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Summary:

Billing itself as “MTV meets QVC,” Honeyshed made its debut in a soft launch last week. The idea behind the site is to create branded entertainment so transparent about the fact that it’s selling something that as a viewer, you don’t even care. As of now, […]

Billing itself as “MTV meets QVC,” Honeyshed made its debut in a soft launch last week. The idea behind the site is to create branded entertainment so transparent about the fact that it’s selling something that as a viewer, you don’t even care. As of now, however, all Honeyshed manages to be is as shallow as MTV — without QVC’s tacky fun.
honeyshed.jpg

The site is basically a series of infomercials in which a group of attractive young adults espouse the virtues of different products. They wax enthusiastic about everything from lip balm to comfy slippers, all without even a hint of irony.

Admittedly, the site is beta and so will change over the coming months; it plans to add stuff like sketch comedy, live segments and episodic content centered around brands. But slapping a beta tag on your logo doesn’t excuse deficiencies as glaring as those of Honeyshed.

Technically, the site works fine. Video is crisp. Audio is good. And when trying to buy a pair of 25th anniversary edition Reeboks, the path from Honeyshed to the Reebok store worked flawlessly.

One big technical aggravation is that the content starts as soon as you hit the page, dropping you into the middle of a vapid discussion about something like how everyone on the red carpet is wearing false eyelashes these days. And there’s no pause button to let you stop and get your bearings.

The bigger problem is that while the talking heads may be younger than their QVC counterparts, it’s essentially no different: people sitting around talking about products. Perfect products. Perfect products that have no drawbacks or weaknesses whatsoever, if you believe the hosts. And again, without the tacky fun.

In a jaded web 2.0 world, where everyone is a published critic and information is a mouse click away, to pretend that imperfections in products don’t exist makes these types of infomercials seem isolated from reality, anachronistic. No one sits around having these types of discussions. If you want to make the brand the center of the show, make the show something more than just a laundry list of why the product is so good.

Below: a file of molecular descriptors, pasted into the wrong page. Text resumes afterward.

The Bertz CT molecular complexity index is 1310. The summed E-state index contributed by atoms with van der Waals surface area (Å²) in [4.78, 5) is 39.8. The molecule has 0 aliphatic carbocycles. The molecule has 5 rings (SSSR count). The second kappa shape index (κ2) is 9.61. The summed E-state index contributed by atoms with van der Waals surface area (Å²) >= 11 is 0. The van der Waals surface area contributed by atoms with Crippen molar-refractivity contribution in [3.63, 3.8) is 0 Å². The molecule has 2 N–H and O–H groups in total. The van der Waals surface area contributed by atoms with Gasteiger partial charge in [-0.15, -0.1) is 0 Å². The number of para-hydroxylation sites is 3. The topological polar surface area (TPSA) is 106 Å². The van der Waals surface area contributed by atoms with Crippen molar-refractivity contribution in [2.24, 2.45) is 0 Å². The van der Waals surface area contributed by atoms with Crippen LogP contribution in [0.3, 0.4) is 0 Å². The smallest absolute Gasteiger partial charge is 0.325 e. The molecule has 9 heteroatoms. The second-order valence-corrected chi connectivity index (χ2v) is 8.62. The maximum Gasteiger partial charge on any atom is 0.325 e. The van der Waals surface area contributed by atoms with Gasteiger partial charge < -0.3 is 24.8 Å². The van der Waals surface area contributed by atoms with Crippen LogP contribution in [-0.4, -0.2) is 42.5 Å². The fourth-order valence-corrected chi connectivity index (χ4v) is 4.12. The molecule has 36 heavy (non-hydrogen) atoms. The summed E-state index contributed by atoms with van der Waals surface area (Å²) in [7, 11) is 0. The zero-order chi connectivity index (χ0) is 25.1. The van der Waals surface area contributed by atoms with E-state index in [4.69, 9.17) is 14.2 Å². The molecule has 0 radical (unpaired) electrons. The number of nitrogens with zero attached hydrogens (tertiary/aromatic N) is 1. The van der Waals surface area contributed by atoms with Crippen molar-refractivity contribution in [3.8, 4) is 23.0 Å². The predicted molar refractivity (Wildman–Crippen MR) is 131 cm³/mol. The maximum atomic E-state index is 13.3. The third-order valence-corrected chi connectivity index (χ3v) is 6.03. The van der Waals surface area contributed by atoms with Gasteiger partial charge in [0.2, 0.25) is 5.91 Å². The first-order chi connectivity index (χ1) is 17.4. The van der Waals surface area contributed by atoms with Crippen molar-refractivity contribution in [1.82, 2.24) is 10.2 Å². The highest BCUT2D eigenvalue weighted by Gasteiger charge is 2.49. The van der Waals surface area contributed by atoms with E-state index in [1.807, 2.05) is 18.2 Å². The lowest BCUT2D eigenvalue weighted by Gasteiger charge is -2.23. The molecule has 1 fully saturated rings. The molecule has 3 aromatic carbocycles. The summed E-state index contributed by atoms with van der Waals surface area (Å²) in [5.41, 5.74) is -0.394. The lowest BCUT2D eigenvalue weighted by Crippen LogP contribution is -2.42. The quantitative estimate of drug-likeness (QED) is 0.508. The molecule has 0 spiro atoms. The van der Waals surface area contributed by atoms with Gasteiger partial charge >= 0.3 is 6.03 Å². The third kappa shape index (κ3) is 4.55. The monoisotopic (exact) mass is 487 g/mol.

For a company trying to reinvent the notion of entertainment and marketing, they are merely taking an antiquated method and slapping a fresh coat of lip balm on it.

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  1. [...] isn’t the first to put brands center stage. Honeyshed created a series of tarted-up infomercials for brands like Reebok. The big difference is that Firebrand isn’t trying to create original [...]

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  2. [...] 由於廣告影片常常時間短又有趣,觀賞起來也是另外一番樂趣。這個網站的收入來源是向刊登廣告的業者收費。Fireband本身則是由 NBC Universal、Microsoft、以及GE’s Peacock Equity Fund所贊助 (privately funded)。除了線上收看廣告,Fireband也在傳統電視頻道 ION Network上面,固定週一到週五晚上11點到深夜的時段,播放他們要刊登的廣告。類似的網站有 HoneyShed ,提供相關產品的使用經驗談的廣告影片。Firebrand之後還會加上購物車的連結,方便使用者在觀賞廣告後直接購物。下面是Firebrand網站的畫面。 [...]

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  3. [...] watch an ad, head over there before the final plug is pulled. Can the infomercials-as-content site Honeyshed’s demise be far [...]

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  4. [...] “Can the infomercials-as-content site Honeyshed’s demise be far [...]

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  5. [...] promising to blend the merchandise-moving capabilities of QVC with the video stylings of MTV. We weren’t fans of it then (to put it mildly), but with the site officially out of beta as of last week and a [...]

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  6. [...] Shuts Down Hate to say we told you so (two times), but Honeyshed, the QVC-meets-MTV online video shopping channel, is shutting down, reports [...]

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